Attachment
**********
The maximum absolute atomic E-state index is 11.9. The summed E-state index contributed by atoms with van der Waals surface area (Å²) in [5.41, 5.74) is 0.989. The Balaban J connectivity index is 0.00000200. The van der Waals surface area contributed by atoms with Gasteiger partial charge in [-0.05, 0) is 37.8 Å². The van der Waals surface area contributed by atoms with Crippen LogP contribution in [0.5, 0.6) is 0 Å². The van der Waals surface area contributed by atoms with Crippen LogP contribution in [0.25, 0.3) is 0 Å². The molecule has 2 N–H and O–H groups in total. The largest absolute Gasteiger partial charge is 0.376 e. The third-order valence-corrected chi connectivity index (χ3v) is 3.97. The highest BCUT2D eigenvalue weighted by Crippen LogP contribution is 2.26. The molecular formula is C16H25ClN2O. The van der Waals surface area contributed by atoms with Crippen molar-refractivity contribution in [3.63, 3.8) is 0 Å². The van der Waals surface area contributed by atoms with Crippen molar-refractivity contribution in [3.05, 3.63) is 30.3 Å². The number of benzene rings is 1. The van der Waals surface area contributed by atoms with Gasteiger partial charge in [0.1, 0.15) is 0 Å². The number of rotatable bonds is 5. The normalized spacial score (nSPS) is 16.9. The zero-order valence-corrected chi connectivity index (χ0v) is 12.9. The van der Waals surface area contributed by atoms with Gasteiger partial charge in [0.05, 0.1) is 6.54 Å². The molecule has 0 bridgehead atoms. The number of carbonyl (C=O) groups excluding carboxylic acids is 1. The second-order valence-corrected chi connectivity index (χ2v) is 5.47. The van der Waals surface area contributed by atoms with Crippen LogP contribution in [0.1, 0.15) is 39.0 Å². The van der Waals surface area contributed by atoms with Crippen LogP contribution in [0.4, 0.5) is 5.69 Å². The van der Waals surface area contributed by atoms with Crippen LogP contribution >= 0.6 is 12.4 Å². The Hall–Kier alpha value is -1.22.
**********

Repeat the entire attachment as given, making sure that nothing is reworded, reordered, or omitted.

The maximum absolute atomic E-state index is 11.9. The summed E-state index contributed by atoms with van der Waals surface area (Å²) in [5.41, 5.74) is 0.989. The Balaban J connectivity index is 0.00000200. The van der Waals surface area contributed by atoms with Gasteiger partial charge in [-0.05, 0) is 37.8 Å². The van der Waals surface area contributed by atoms with Crippen LogP contribution in [0.5, 0.6) is 0 Å². The van der Waals surface area contributed by atoms with Crippen LogP contribution in [0.25, 0.3) is 0 Å². The molecule has 2 N–H and O–H groups in total. The largest absolute Gasteiger partial charge is 0.376 e. The third-order valence-corrected chi connectivity index (χ3v) is 3.97. The highest BCUT2D eigenvalue weighted by Crippen LogP contribution is 2.26. The molecular formula is C16H25ClN2O. The van der Waals surface area contributed by atoms with Crippen molar-refractivity contribution in [3.63, 3.8) is 0 Å². The van der Waals surface area contributed by atoms with Crippen molar-refractivity contribution in [3.05, 3.63) is 30.3 Å². The number of benzene rings is 1. The van der Waals surface area contributed by atoms with Gasteiger partial charge in [0.1, 0.15) is 0 Å². The number of rotatable bonds is 5. The normalized spacial score (nSPS) is 16.9. The zero-order valence-corrected chi connectivity index (χ0v) is 12.9. The van der Waals surface area contributed by atoms with Gasteiger partial charge in [0.05, 0.1) is 6.54 Å². The molecule has 0 bridgehead atoms. The number of carbonyl (C=O) groups excluding carboxylic acids is 1. The second-order valence-corrected chi connectivity index (χ2v) is 5.47. The van der Waals surface area contributed by atoms with Crippen LogP contribution in [0.1, 0.15) is 39.0 Å². The van der Waals surface area contributed by atoms with Crippen LogP contribution in [0.4, 0.5) is 5.69 Å². The van der Waals surface area contributed by atoms with Crippen LogP contribution >= 0.6 is 12.4 Å². The Hall–Kier alpha value is -1.22.